Evaluating the ancestral tourism market

Research output: Chapter in Book/Report/Conference proceedingChapter (peer-reviewed)

Abstract

Ancestral tourism, or the exploration of one's roots, is an area of special interest which has recently gained more attention within the tourism industry. There is currently little literature that discusses the added value of ancestral tourism or outlines a scale for ancestral tourist motivations. An initial stage was conducted to explore the literature and interview 32 curators, archivists and volunteers responsible for the delivery of the ancestral tourism experience in Scotland. A second stage was a questionnaire collected to refine a scale developed from the first stage, and resulted in 157 usable responses from ancestral tourists travelling throughout Scotland. As such, this study explores the development of scale of ancestral tourist motivations, and a preliminary stage of analysis has resulted in the identification of 4 factors: exploring ancestral links; entertainment and attractions; locally produced; and general country attributes. The final stage will be completed in September of 2015.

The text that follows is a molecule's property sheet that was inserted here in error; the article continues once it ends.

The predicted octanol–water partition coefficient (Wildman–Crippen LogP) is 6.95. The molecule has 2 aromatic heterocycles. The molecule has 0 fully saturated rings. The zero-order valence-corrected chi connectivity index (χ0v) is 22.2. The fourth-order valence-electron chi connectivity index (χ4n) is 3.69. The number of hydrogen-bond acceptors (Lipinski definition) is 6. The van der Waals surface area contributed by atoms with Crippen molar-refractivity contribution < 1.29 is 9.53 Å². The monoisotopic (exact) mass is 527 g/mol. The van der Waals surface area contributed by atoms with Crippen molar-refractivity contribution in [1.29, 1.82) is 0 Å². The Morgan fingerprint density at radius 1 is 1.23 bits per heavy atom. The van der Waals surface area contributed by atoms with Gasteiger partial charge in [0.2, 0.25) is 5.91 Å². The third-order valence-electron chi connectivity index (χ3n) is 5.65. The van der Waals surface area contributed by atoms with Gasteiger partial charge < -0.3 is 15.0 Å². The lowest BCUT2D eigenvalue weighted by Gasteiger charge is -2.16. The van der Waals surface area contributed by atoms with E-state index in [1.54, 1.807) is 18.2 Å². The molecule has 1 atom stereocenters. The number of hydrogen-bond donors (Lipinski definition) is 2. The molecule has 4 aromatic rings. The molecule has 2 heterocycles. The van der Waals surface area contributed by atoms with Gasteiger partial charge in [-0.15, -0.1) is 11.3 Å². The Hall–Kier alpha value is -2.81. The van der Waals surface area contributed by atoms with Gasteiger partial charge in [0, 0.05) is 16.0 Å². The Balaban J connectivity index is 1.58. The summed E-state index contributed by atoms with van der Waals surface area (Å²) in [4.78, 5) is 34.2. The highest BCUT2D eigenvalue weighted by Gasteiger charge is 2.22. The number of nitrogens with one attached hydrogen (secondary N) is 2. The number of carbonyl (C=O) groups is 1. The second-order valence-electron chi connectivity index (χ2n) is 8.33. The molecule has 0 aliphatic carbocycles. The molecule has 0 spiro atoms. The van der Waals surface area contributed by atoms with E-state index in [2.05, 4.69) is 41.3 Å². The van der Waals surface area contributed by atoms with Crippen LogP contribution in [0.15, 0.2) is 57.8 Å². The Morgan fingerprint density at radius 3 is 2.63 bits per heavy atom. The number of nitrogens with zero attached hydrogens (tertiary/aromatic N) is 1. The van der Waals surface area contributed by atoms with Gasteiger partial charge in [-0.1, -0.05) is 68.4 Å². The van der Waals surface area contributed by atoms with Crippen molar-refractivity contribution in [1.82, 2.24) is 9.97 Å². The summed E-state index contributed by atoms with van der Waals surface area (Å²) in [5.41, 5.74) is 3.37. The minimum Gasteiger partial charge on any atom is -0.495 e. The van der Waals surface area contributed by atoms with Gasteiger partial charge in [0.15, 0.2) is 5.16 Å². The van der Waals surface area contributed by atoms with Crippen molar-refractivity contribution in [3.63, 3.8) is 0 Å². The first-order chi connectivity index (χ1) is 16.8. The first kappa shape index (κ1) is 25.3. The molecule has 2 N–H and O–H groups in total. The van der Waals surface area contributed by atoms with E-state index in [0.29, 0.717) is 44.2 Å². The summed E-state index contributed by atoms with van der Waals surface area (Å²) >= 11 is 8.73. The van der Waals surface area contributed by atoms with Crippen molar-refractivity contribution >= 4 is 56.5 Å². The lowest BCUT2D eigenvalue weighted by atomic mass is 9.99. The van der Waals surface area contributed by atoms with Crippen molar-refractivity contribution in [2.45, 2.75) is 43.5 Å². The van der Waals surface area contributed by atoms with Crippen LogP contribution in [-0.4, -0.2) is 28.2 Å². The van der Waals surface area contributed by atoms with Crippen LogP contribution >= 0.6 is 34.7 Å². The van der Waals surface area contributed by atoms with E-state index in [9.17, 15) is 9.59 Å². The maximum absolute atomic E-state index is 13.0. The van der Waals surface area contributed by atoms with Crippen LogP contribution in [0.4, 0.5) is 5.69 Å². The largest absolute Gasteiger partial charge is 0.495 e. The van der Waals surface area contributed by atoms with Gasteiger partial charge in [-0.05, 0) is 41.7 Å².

Original languageEnglish
Title of host publicationCAUTHE 2015
Subtitle of host publicationRising Tides and Sea Changes: Adaptation and Innovation in Tourism and Hospitality
EditorsE Wilson, M Witsel
Pages634-637
Number of pages4
Publication statusPublished - 2 Feb 2015
EventCAUTHE 2015: Rising Tides and Sea Changes: Adaptation and Innovation in Tourism and Hospitality. Gold Coast, QLD: School of Business and Tourism, - Southern Cross University, , Gold Coast, Australia
Duration: 2 Feb 20155 Feb 2015

Conference

ConferenceCAUTHE 2015: Rising Tides and Sea Changes: Adaptation and Innovation in Tourism and Hospitality. Gold Coast, QLD: School of Business and Tourism,
CountryAustralia
CityGold Coast
Period2/02/155/02/15

Keywords

  • ancestral tourism
  • heritage tourism
  • heritage marketing
  • scale development
  • motivation

Fingerprint Dive into the research topics of 'Evaluating the ancestral tourism market'. Together they form a unique fingerprint.

Cite this